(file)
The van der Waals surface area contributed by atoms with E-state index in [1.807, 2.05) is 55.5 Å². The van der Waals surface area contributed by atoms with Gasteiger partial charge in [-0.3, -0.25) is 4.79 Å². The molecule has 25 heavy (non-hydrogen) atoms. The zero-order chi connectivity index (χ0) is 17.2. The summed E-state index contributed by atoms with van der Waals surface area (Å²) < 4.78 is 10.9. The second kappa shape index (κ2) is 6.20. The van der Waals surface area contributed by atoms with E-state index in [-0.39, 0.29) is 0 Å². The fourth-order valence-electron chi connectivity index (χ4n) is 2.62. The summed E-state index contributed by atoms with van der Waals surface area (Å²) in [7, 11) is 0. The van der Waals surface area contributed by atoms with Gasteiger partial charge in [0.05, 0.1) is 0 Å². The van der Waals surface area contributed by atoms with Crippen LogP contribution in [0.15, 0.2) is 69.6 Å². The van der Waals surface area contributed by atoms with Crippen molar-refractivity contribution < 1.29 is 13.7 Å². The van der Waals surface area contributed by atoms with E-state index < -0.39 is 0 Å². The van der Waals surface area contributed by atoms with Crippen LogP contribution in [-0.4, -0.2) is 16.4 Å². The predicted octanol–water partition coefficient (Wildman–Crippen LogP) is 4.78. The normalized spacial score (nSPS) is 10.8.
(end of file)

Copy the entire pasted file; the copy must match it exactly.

The van der Waals surface area contributed by atoms with E-state index in [1.807, 2.05) is 55.5 Å². The van der Waals surface area contributed by atoms with Gasteiger partial charge in [-0.3, -0.25) is 4.79 Å². The molecule has 25 heavy (non-hydrogen) atoms. The zero-order chi connectivity index (χ0) is 17.2. The summed E-state index contributed by atoms with van der Waals surface area (Å²) < 4.78 is 10.9. The second kappa shape index (κ2) is 6.20. The van der Waals surface area contributed by atoms with E-state index in [-0.39, 0.29) is 0 Å². The fourth-order valence-electron chi connectivity index (χ4n) is 2.62. The summed E-state index contributed by atoms with van der Waals surface area (Å²) in [7, 11) is 0. The van der Waals surface area contributed by atoms with Gasteiger partial charge in [0.05, 0.1) is 0 Å². The van der Waals surface area contributed by atoms with Crippen LogP contribution in [0.15, 0.2) is 69.6 Å². The van der Waals surface area contributed by atoms with Crippen molar-refractivity contribution < 1.29 is 13.7 Å². The van der Waals surface area contributed by atoms with E-state index < -0.39 is 0 Å². The van der Waals surface area contributed by atoms with Crippen LogP contribution in [-0.4, -0.2) is 16.4 Å². The predicted octanol–water partition coefficient (Wildman–Crippen LogP) is 4.78. The normalized spacial score (nSPS) is 10.8.